What Role does Private Insurance Play in Cancer Care?

Two completely separate events have me thinking about private insurance and the role it plays for Canadians in our healthcare system. For kidney cancer patients, whether or not you have private medical insurance plays a huge role in your treatment decisions, and very likely in your overall survival.

“Good Job, with Benefits”

First this week, someone close to me was offered a new position in a good company that has over 100 employees. On closer inspection, the medical coverage (including dental, vision, and pharmaceutical coverage) would cap at $2,000 per year. As many of you reading this know, $2,000 would not even cover 2 weeks’ worth of cancer drugs for kidney cancer. Perhaps having this kind of coverage is worse than not having any at all. (At least if you have none, you know you have none and can make a conscious decision to find private coverage somehow on your own.)

At Kidney Cancer Canada, we often get calls from patients or families who thought they had private insurance that would cover them. Many of us are capable of covering the odd $50 prescription for antibiotics, so we’re not prepared for drug costs of over $6,000 per month.

Your employer’s group plan depends upon where in Canada you live, the insurance carrier, and most importantly how much coverage your employer has purchased. We encourage anyone denied coverage to work through their employer’s HR department first because ultimately the employer is the client of the insurance company. As employees though, we might all want to keep an eye on our benefits programs and changes being made by our employers to reduce the growing cost of these plans. It’s worth finding out what you would be covered for. If you leave your job (willingly or not) or retire, can you continue coverage even at cost to you?

Globe Article: Catastrophic Injury Without Insurance

The second prompt this week was an excellent article in today’s Globe & Mail that focuses on catastrophic injury and how our healthcare system covers the acute care in the hospital setting, but leaves a patient without insurance completely in the lurch once they are discharged:



Disclaimer here: I don’t work for the insurance industry and no family member does either, but my proverbial bacon has been saved by some young whipper snapper (thank you Ian) who once told me to purchase private disability insurance even though I had a decent job at the time AND by an employer plan that (at least currently) pays 100% of my prescription drug costs.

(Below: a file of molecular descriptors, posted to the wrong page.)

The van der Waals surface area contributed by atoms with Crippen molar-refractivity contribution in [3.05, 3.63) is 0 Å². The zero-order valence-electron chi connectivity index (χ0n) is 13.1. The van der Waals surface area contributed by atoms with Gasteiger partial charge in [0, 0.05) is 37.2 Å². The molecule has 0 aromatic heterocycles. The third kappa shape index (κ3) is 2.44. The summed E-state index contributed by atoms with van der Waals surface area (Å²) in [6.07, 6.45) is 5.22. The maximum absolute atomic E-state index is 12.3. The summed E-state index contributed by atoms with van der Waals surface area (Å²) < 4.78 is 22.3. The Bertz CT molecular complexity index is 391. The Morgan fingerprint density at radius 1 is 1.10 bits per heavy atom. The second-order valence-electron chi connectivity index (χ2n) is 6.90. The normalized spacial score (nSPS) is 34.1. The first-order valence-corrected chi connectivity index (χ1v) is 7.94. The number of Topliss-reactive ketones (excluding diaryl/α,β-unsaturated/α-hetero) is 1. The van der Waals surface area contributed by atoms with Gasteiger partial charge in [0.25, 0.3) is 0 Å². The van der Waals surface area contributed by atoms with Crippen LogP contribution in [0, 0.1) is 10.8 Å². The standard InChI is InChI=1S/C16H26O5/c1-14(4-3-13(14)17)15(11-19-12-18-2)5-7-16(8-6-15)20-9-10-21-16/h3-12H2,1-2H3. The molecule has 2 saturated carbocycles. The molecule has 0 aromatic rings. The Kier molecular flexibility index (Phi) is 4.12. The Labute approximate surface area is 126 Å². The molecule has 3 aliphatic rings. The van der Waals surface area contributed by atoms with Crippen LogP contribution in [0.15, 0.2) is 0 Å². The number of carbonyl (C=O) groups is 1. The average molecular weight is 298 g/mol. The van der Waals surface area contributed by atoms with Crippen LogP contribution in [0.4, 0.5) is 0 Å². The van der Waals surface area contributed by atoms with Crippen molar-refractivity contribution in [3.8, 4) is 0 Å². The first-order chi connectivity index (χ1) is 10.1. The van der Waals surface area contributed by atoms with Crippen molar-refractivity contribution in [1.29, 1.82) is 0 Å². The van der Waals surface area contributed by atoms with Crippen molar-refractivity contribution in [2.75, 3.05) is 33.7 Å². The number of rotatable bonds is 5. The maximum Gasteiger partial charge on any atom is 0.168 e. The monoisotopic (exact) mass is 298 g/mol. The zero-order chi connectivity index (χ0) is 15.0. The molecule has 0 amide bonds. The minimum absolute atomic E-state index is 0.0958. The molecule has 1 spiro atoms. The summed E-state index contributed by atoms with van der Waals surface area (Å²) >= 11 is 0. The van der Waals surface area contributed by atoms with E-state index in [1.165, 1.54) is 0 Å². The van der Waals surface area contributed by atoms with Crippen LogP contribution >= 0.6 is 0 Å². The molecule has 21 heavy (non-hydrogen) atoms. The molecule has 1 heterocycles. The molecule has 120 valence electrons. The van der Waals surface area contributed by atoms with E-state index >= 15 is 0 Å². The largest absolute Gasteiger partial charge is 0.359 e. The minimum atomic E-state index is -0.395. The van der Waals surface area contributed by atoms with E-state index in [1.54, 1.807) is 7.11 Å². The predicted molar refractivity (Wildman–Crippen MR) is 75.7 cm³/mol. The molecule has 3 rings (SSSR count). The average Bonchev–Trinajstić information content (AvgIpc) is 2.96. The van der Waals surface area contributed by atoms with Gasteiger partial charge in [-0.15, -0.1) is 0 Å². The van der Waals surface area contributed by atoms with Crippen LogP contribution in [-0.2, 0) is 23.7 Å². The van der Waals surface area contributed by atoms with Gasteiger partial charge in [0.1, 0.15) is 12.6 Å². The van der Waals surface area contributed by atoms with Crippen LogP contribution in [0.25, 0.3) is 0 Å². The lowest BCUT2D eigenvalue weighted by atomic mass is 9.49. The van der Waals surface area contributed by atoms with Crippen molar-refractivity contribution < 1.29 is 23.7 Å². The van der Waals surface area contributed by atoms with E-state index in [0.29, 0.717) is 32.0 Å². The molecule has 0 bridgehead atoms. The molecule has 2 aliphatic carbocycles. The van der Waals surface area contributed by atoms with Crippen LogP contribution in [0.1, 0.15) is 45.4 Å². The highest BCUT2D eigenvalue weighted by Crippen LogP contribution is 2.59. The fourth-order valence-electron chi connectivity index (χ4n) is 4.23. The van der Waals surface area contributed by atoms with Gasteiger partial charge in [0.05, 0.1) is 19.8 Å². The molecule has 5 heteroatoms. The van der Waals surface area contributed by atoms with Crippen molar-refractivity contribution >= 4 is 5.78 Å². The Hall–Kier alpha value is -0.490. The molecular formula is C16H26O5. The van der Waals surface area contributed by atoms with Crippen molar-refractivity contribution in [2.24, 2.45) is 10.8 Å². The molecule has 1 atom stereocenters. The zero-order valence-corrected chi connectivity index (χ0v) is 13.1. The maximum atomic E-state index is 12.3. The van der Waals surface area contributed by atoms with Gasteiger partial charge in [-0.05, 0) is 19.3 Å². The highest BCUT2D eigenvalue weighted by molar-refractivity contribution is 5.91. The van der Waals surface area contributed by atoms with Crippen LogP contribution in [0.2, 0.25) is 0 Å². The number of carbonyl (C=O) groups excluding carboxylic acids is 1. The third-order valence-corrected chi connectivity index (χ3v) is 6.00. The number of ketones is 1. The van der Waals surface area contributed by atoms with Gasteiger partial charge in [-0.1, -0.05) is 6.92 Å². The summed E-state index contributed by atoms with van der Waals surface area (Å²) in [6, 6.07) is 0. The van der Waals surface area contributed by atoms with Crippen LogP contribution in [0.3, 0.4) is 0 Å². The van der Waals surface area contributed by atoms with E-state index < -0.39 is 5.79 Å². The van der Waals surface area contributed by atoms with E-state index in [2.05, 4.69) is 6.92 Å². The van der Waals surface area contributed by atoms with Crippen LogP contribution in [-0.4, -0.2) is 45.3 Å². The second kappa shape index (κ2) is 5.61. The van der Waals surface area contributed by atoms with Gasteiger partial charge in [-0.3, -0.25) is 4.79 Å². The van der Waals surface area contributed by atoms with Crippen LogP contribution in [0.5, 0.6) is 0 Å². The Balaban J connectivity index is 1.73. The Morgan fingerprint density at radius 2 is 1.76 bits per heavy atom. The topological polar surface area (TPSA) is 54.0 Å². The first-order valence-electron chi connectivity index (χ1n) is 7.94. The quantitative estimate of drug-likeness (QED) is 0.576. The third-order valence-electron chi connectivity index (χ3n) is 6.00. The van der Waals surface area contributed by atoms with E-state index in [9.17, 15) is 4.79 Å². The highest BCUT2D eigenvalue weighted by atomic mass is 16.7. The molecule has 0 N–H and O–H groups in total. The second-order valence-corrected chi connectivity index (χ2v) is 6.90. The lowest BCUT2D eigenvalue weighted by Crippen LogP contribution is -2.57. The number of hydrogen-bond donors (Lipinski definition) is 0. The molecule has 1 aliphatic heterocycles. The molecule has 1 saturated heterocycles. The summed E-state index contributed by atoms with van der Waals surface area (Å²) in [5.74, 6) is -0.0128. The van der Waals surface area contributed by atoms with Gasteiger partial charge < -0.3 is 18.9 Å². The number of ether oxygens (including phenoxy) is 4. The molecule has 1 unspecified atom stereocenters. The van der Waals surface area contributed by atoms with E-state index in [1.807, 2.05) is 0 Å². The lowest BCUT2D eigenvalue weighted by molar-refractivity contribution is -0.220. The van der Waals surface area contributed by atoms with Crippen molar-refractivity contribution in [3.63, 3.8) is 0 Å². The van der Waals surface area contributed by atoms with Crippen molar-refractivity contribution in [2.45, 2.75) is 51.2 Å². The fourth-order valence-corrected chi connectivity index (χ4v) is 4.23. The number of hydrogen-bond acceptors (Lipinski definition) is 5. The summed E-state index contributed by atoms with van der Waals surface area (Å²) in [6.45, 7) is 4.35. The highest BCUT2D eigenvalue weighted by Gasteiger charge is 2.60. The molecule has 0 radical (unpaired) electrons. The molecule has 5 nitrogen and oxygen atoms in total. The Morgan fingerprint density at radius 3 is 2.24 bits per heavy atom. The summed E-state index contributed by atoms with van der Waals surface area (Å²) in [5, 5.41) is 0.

If I was young, or if I had the chance to speak to young Canadians, I would urge them to purchase private insurance now while they are young and healthy. Don’t expect your Canadian public healthcare system to pick up the costs of a catastrophic injury or illness. And don’t expect your employer’s plan to cover everything like in the “good old days” of lifetime employment. Unfortunately, the trends are just not heading in that direction. For reference, see the Cancer Advocacy Coalition’s excellent article on trends in private insurance in their 2009 Report Card.

For some relatively neutral information about private insurance, you can check out the Canadian Life and Health Insurance Association’s website:

A Guide to Supplementary Insurance
A Guide to Disability Insurance

We’ll continue fighting for access for all Canadian patients to all proven therapies for kidney cancer, but until the Canada Health Act is reworked to include medications outside of a hospital setting, we might all want to buy or hang on to whatever insurance we can afford.  As we get closer to renewing the Health Accord in 2014, it will be important for all Canadians to make cancer drug access a priority for our Federal Government.

Comments? Sad but true?


One thought on “What Role does Private Insurance Play in Cancer Care?

Leave a Reply

Fill in your details below or click an icon to log in:

WordPress.com Logo

You are commenting using your WordPress.com account. Log Out /  Change )

Google+ photo

You are commenting using your Google+ account. Log Out /  Change )

Twitter picture

You are commenting using your Twitter account. Log Out /  Change )

Facebook photo

You are commenting using your Facebook account. Log Out /  Change )


Connecting to %s